H. R. 3133
IN THE HOUSE OF REPRESENTATIVES
September 19, 2013
Mr. Labrador (for himself, Mr. Pitts, Mrs. Hartzler, Mr. McIntyre, Mr. Scalise, Mr. Franks of Arizona, Mr. Meadows, Mr. Fleming, Mr. Lipinski, Mr. Garrett, Mr. Bridenstine, Mr. Daines, Mr. Boustany, Mrs. Bachmann, Mrs. Wagner, Mr. Brady of Texas, Mr. Collins of New York, Mr. Pearce, Mr. Walberg, Mrs. Black, Mr. Hultgren, Mr. Broun of Georgia, Mr. Harper, Mr. Cassidy, Mr. Cramer, Mr. Aderholt, Mr. Mulvaney, Mr. Bishop of Utah, Mr. Rokita, Mr. Sanford, Mr. Marino, Mr. Long, Mr. Graves of Georgia, Mr. Sessions, Mr. Flores, Mr. Duncan of South Carolina, Mr. Jordan, Mr. Weber of Texas, Mr. Huizenga of Michigan, Mr. Stutzman, Mr. Kingston, Mr. LaMalfa, Mr. Salmon, Mr. Cotton, Mr. Kelly of Pennsylvania, Mr. Fortenberry, Mr. Harris, Mr. Miller of Florida, Mr. Bentivolio, Mr. Hall, Mr. Rogers of Alabama, Mr. Lamborn, Mr. Palazzo, Mr. Rothfus, Mr. Roe of Tennessee, Mr. Chaffetz, Mr. Gohmert, Mr. Stewart, Mr. Smith of New Jersey, Mr. Chabot, Mr. Southerland, Mr. Jones, and Mrs. Lummis) introduced the following bill; which was referred to the Committee on Oversight and Government Reform, and in addition to the Committee on Ways and Means, for a period to be subsequently determined by the Speaker, in each case for consideration of such provisions as fall within the jurisdiction of the committee concerned
To prevent adverse treatment of any person on the basis of views held with respect to marriage.
This Act may be cited as the
Marriage and Religious Freedom Act
Congress finds the following:
Leading legal scholars concur that conflicts between same-sex marriage and religious liberty are real and should be legislatively addressed.
As the President stated in response to the decision of the United States Supreme Court on the Defense of Marriage Act in 2013,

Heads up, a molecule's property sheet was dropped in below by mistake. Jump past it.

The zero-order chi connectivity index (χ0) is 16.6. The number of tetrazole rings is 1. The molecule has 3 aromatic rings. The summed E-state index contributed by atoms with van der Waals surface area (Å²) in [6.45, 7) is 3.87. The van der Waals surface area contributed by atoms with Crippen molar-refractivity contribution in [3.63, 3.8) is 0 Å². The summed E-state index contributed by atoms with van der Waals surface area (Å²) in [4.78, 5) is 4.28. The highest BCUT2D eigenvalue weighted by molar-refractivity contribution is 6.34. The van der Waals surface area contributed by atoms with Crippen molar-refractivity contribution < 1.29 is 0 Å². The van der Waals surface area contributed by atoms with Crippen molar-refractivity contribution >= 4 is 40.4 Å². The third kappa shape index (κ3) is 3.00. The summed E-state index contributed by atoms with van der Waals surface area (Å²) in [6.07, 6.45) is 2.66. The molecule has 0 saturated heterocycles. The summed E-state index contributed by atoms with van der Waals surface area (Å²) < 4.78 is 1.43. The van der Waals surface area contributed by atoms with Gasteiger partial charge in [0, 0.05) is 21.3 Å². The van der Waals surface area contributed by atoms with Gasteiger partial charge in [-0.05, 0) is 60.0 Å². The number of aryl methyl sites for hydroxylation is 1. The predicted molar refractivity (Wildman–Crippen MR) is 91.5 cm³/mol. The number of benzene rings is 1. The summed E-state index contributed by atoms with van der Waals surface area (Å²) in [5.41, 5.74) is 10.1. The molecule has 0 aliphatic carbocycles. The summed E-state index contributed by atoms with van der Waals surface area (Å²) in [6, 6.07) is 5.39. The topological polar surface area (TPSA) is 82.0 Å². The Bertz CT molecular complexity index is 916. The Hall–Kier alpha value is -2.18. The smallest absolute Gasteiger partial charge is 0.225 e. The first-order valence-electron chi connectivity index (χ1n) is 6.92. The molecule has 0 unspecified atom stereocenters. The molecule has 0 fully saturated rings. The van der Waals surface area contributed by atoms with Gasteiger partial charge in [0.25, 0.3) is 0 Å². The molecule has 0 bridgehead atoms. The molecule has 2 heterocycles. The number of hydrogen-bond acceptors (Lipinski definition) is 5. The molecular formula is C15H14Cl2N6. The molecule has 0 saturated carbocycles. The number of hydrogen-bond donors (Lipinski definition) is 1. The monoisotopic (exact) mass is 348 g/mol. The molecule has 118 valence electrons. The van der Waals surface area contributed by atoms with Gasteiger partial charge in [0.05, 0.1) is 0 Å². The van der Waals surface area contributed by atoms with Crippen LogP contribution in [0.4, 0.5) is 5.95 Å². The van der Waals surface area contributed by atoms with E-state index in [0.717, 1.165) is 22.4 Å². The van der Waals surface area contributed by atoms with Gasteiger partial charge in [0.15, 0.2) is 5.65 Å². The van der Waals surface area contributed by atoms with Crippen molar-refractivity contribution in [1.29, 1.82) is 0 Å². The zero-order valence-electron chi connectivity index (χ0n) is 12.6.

Americans hold a wide range of views
on the issue of same-sex marriage, and
maintaining our Nation’s commitment to religious freedom
Protecting religious freedom from Government intrusion is a Government interest of the highest order. Legislatively enacted measures advance this interest by remedying, deterring, and preventing Government interference with religious exercise in a way that complements the protections mandated by the First Amendment to the United States Constitution.
Laws that protect the free exercise of religious beliefs about marriage will encourage private citizens and institutions to demonstrate similar tolerance and therefore contribute to a more respectful, diverse, and peaceful society.
Protection of the free exercise of religious beliefs
The Federal Government shall not take an adverse action against a person, on the basis that such person acts in accordance with a religious belief that marriage is or should be recognized as the union of one man and one woman, or that sexual relations are properly reserved to such a marriage.
Adverse action defined
As used in subsection (a), an adverse action means any action taken by the Federal Government—